Ukraine's cold war

President warns of civil conflict as battle for control intensifies
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The Independent Online

Ukraine's outgoing President, Leonid Kuchma, raised the spectre of civil war engulfing the country after election officials declared yesterday that the Prime Minister, Viktor Yanukovych, had won the bitterly fought presidential contest.

Ukraine's outgoing President, Leonid Kuchma, raised the spectre of civil war engulfing the country after election officials declared yesterday that the Prime Minister, Viktor Yanukovych, had won the bitterly fought presidential contest.

With temperatures dropping far below freezing on the third night of mass demonstrations in Kiev, Mr Kuchma spoke of the civil war that followed the 1917 Bolshevik revolution and said this "could well become a reality at the present time".

The danger of civil conflict was also raised by the opposition leader Viktor Yushchenko, who has refused to concede defeat in the face of widespread evidence of fraud by the regime. "This decision puts Ukraine on the verge of civil conflict," he said.

In this country of 48 million, some 10 million of whom are disgruntled ethnic Russians, the danger of civil war is ever present. With Moscow backing one side and Washington the other, the dangers that conflict would bring are greater still.

Mr Kuchma referred indirectly to the intervention of the US Secretary of State, Colin Powell, who said the US did not accept the results of the disputed presidential election in Ukraine as legitimate and called for immediate action. "If the Ukrainian government does not act immediately and responsibly there will be consequences for our relationship," General Powell said.

Russia's President, Vladimir Putin, congratulated Mr Yanukovych on Monday even before the official results had come out.

The declaration that Mr Yanukovych had won the election, amid claims of widespread government-organised fraud, prompted Mr Yushchenko to call for a nationwide strike to protest against what his camp contends was brazen vote fraud.

Mr Kuchma, who has ruled Ukraine with a rod of iron, said he had asked Mr Yanukovych and Mr Yushchenko to hold talks.He condemned interference in his country's affairs by the "world community".

General Powell challenged Kiev "to decide whether it was on the side of democracy or not". He added there would be consequences "for Ukraine's hopes for a Euro-Atlantic integration and for individuals responsible for perpetrating fraud".

The pro-Russian Prime Minister, Mr Yanukovych, was pronounced the winner of the second round of the election held on Sunday during a meeting of the Central Election Commission. The commission declared he had won 49.46 per cent of the popular vote, with Mr Yushchenko getting 46.61 per cent.

Opposition supporters demonstrating in Kiev and other Ukrainian cities greeted the announcement defiantly and vowed to oppose it.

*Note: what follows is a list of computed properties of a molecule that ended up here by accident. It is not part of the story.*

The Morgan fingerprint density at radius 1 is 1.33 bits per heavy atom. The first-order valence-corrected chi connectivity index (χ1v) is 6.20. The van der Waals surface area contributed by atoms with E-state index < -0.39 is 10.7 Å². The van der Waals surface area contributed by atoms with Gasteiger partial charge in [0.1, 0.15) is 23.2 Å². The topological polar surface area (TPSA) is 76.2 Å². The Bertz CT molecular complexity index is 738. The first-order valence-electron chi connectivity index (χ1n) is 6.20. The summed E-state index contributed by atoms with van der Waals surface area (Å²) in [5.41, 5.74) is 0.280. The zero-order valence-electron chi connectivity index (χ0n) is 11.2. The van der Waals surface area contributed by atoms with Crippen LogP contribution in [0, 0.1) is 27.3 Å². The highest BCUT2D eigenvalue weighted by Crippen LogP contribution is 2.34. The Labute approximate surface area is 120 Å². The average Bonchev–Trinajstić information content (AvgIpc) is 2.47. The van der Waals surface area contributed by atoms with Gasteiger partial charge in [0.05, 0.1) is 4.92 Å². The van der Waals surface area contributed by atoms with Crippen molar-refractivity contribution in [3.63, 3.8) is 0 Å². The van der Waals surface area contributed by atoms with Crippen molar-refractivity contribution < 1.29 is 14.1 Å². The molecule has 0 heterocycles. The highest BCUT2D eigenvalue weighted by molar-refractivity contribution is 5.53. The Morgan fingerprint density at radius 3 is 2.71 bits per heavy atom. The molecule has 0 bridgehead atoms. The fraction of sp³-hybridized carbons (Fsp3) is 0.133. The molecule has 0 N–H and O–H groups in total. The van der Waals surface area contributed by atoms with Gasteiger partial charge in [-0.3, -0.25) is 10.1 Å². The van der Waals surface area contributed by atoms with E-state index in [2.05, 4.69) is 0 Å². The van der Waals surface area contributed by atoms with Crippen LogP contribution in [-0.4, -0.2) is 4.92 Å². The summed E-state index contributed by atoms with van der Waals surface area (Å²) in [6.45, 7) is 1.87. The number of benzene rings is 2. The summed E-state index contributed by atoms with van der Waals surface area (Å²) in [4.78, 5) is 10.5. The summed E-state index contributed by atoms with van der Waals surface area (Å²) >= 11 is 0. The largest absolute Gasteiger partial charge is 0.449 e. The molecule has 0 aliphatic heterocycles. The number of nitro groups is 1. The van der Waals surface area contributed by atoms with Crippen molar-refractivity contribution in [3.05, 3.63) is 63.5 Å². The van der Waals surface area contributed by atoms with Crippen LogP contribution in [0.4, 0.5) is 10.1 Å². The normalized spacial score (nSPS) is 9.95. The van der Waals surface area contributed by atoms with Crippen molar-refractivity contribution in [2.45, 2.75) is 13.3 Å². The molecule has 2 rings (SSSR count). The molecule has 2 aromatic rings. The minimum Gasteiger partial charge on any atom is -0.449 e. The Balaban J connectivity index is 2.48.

Addressing the crowd camped in the centre of Kiev,, Mr Yushchenko announced the formation of a National Committee for Order, comprising his coalition allies, which span the political spectrum from
socialist to centre liberal and conservatives. He said its first action was to proclaim a national political strike.

The announcement was greeted with cheers and cries of "We will not surrender".

Many city and regional authorities have declared they will only recognise Mr Yushchenko as president. There were reports of extra paramilitary forces and special army detachments joining the thousands of security forces already dispersed around the capital.

Fears of possible violence increased when busloads of people in civilian clothes and sporting banners in Mr Yanukovych's blue-and-white campaign colours parked in the capital's suburbs. They would not speak to reporters and it was unclear whether they were security forces in plain clothes or the groups of thugs that Mr Yanukovych used to intimidate opposition election rallies.

Mr Kuchma said: "The situation was becoming tense before the election but the latest acts of the opposition in declaring Yushchenko president are a plan for a state coup."

Some politicians loyal to Mr Yanukovych have called for a state of emergency to be declared, allowing security forces to clear the streets.

Mr Yushchenko, who symbolically accepted the presidency from his supporters in parliament on Tuesday, addressed his supporters from a snow-swept stage soon after the election commission declaration. "They want to put us on our knees to show that we are a rabble to them and that they could manipulate us," he said. "But I beg you not to be depressed by the election commission announcement. This government has done what we expected it would and it was always their plan to remain in power at any cost. But I want to pledge toyou that my fight against the regime will only become more effective and stronger."

He said the government had "brought Ukraine to the brink of civil war".Referring to his supporters now occupying central areas of many Ukrainian cities, he said the regime had forced a situation where there will be a "street war".

In the hours before Mr Yanukovych was declared the winner, Mr Kuchma said the two candidates should meet for discussions. Mr Yanukovych said he was ready to talk but the opposition was not.

Mr Putin, who spent money and effort backing Mr Yanukovych, wants to draw Ukraine back into Moscow's orbit.

The European Union's foreign policy chief, Javier Solana, said the country was "now at the crossroads" and violence could not be ruled out.